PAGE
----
Warning, the following is full of anecdotes and opinions, not science.
I often get asked if plastic mulch is ok for soil. Now, I understand the allure of plastic mulch, I really do. It’s cheap, it’s impermeable, and frankly, it works for stopping weeds when you have a large patch of bare earth. And yes, I have used it. I do still use it. But I have my reservations, which I will go into a little later.
People talk about various chemicals leeching into the ground. That may or may not be true, you’ll need to do your own research on that. People talk about the environmental damage plastic causes. It certainly does cause a lot of damage, both in it’s production and at the end of its ‘productive’ life cycle and beyond. But I feel the biggest problem is actually black plastic mulch is too good at what it does.
The allotment I took on this year was half covered in black plastic mulch which had probably been there over six months, possibly more. To be honest, at first, I was pleased! As the other half of the allotment was covered in weeds and grass. It took me several weeks to dig over that part. When I got to the plastic mulch I was happy.
Is black plastic mulch good for soil? Well, I lifted it up, and it was then I noticed how ‘flat’, and dry the the soil looked. But hey, there were no weeds! Whilst giving it a quick fork over I didn’t notice many worms. In fact, this soil, in wet old blighty, looked arid, thin and lifeless.
So I planted my seeds in the formerly plastic mulch covered part at the beginning of the season, and waited. And waited. And waited. Nothing. After a couple of months I saw some very limited and sporadic germination. But now at the end of the season, frankly, that end of the allotment has been bare most of the year. Nothing wants to be there… even the weeds (which took a while to come through) were less vigorous. I wasn’t growing anything particularly difficult, some carrots, beetroot, lettuce, garlic, onions, and radish. Yeap, you read that right, I couldn’t grow radish, possibly one of easiest things to grow ever. Actually, that’s not true, two radish managed to germinate the whole season.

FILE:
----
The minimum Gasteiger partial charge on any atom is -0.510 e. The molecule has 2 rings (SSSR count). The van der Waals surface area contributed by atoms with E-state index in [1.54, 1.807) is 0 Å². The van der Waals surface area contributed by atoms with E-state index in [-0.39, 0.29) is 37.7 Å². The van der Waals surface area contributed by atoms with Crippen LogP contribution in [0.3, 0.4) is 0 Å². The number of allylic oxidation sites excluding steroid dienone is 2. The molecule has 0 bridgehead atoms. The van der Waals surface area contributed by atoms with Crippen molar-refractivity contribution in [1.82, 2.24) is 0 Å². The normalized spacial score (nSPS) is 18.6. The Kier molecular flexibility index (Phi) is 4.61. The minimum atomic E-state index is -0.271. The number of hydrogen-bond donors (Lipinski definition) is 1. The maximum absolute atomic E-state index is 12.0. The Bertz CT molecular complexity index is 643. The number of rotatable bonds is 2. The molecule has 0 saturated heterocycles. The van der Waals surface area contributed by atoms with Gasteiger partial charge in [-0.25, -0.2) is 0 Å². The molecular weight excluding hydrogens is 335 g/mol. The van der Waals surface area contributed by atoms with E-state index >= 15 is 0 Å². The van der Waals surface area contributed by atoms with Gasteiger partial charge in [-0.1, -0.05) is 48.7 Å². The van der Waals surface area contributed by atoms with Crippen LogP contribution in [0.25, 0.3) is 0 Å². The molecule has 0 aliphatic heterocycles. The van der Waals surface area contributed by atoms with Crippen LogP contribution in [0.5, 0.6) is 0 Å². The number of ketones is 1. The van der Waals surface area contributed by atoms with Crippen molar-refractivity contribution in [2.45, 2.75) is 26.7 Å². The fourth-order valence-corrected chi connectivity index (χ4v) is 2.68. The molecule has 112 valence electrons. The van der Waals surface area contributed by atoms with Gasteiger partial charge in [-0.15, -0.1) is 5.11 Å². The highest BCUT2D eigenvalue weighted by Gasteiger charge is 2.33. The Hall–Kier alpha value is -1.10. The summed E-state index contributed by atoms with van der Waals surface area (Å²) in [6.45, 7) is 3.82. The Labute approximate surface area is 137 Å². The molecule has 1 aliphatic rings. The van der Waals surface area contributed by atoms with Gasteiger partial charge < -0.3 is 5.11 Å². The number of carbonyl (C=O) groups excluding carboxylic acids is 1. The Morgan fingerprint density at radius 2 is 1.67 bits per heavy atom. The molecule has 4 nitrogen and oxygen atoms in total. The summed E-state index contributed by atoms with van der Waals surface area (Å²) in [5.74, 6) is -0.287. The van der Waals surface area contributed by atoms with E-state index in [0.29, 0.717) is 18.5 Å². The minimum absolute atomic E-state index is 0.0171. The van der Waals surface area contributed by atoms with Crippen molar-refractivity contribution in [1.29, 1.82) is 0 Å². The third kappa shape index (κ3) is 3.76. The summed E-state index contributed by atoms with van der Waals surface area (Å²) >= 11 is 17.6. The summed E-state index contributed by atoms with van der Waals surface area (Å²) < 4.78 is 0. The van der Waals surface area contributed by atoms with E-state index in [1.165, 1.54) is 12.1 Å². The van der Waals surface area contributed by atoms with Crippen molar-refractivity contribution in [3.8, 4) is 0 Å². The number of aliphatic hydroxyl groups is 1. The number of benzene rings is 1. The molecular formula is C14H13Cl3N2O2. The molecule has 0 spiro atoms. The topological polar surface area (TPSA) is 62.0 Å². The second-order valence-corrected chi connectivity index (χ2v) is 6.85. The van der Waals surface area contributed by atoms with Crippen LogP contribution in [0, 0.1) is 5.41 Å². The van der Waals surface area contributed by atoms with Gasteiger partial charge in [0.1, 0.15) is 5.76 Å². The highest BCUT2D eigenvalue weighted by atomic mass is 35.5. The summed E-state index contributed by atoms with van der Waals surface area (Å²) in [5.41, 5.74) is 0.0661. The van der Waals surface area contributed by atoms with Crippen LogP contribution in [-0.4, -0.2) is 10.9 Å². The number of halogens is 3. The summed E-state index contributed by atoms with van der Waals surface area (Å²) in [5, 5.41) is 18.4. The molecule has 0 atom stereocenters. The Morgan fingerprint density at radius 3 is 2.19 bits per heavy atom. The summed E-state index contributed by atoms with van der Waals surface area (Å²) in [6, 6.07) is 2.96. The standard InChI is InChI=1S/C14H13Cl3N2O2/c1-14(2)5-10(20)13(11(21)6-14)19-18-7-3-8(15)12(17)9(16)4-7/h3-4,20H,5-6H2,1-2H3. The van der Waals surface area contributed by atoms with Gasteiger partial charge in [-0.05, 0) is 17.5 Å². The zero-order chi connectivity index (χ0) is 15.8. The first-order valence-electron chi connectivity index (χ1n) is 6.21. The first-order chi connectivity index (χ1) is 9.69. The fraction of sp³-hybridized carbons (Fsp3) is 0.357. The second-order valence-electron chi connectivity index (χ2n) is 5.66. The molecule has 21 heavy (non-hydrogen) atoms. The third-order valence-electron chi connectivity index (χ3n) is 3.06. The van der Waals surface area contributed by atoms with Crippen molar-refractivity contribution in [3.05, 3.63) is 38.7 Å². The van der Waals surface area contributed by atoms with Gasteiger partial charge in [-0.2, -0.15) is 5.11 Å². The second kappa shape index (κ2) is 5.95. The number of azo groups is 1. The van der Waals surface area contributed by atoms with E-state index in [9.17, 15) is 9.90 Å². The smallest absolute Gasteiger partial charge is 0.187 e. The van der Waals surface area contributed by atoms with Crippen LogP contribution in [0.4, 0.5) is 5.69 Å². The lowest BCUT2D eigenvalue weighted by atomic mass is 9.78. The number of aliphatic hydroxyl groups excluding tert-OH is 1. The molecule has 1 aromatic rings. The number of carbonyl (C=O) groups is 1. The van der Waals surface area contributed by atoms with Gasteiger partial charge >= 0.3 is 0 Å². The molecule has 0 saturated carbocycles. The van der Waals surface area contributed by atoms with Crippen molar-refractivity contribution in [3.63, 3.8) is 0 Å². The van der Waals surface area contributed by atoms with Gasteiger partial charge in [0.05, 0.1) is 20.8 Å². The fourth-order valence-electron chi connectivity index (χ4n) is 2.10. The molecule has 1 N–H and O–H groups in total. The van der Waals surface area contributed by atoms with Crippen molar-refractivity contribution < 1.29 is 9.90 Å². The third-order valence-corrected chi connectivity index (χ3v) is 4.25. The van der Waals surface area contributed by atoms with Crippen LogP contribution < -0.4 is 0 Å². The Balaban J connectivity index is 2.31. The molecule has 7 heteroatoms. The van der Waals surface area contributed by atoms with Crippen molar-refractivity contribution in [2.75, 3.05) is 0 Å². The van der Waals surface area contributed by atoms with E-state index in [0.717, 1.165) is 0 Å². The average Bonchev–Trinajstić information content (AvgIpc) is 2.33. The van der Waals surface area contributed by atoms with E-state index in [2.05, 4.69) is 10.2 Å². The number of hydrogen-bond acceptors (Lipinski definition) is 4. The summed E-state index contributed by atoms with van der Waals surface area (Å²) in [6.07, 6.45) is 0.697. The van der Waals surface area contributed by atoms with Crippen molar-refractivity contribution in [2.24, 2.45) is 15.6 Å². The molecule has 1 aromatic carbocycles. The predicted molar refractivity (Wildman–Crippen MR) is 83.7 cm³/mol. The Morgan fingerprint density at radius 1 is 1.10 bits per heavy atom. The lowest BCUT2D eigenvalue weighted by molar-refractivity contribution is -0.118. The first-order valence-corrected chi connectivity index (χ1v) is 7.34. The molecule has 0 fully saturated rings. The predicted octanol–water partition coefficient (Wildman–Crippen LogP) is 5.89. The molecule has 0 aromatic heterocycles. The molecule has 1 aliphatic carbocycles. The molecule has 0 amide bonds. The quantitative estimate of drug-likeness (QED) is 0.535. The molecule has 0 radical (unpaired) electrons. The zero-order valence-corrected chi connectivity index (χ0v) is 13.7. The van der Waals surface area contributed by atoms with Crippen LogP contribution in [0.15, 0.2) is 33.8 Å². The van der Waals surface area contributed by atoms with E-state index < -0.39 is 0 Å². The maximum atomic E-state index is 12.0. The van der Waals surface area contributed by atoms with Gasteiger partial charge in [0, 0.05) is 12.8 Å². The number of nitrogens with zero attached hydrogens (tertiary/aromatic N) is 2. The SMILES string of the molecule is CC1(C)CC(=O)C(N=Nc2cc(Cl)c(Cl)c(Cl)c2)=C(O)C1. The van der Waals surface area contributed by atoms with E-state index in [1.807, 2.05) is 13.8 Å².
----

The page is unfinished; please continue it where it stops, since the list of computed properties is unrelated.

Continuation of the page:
Of course it may be that plastic mulch is not bad for soil and that there could be many reasons for my results. Duff batches of seeds, pests and so on. Seeds went out at the end of May so I doubt it was too early. I tried many other sowings to no avail. Let me tell you what that part of my plot yielded – about 5 super tiny carrots (1cm long), a handful of baby spring onions that never grew up, about 5 super stunted beetroot, one lettuce and 2 radish. One of the radish was massive, but only because I forgot I had planted it and went to seed.
So is plastic mulch good for soil? Well my opinion (and it’s just an opinion based on limited experience) is 80% no, black plastic mulch is not good for soil. I suspect the plastic mulch was too effective in stopping EVERYTHING. Worms, micro organisms, fungus, bacteria, all those things soil and plants need. There are probably some circumstances effecting this aspect of your soil is a worth while compromise, hence why I’ve not completely ruled out using black plastic for weed suppression. But I generally use organic matter for mulches (hay, grass, nettles, leafmould, rotted woodchips).
We took on another plot which was epically overgrown and I had planned on using black plastic mulch on that over the winter, but after my experience, I won’t bother. I may potentially look at ‘breathable weed control fabric’, but that gets rather pricey. So for now I will stick to bio mulch, ground covering green manures, hoeing and cardboard when necessary.
At my allotment (community garden), many plot holders are covering their bare plots over at this time of year. In fact, some of the plots are almost completely covered, which seems a waste. Aesthetically I don’t find plastic mulch pleasing, but I’m a practicality first kind of person. But I wonder if it will effect their plots like I think it effected mine.